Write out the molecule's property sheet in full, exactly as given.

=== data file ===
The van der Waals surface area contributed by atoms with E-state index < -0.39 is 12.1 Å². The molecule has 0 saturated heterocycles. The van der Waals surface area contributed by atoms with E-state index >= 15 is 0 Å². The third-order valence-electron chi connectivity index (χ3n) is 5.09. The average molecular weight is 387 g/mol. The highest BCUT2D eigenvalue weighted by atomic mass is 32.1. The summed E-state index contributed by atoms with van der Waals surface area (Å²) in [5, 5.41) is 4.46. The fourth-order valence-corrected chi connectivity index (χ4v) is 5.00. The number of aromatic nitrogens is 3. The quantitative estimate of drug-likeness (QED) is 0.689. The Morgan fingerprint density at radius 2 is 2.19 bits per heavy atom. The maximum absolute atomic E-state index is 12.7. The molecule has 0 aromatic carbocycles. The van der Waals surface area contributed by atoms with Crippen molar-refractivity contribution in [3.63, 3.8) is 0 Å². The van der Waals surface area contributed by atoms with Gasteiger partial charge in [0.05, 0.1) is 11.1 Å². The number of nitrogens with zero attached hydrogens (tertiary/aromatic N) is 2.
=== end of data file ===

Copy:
The van der Waals surface area contributed by atoms with E-state index < -0.39 is 12.1 Å². The molecule has 0 saturated heterocycles. The van der Waals surface area contributed by atoms with E-state index >= 15 is 0 Å². The third-order valence-electron chi connectivity index (χ3n) is 5.09. The average molecular weight is 387 g/mol. The highest BCUT2D eigenvalue weighted by atomic mass is 32.1. The summed E-state index contributed by atoms with van der Waals surface area (Å²) in [5, 5.41) is 4.46. The fourth-order valence-corrected chi connectivity index (χ4v) is 5.00. The number of aromatic nitrogens is 3. The quantitative estimate of drug-likeness (QED) is 0.689. The Morgan fingerprint density at radius 2 is 2.19 bits per heavy atom. The maximum absolute atomic E-state index is 12.7. The molecule has 0 aromatic carbocycles. The van der Waals surface area contributed by atoms with Crippen molar-refractivity contribution in [3.63, 3.8) is 0 Å². The van der Waals surface area contributed by atoms with Gasteiger partial charge in [0.05, 0.1) is 11.1 Å². The number of nitrogens with zero attached hydrogens (tertiary/aromatic N) is 2.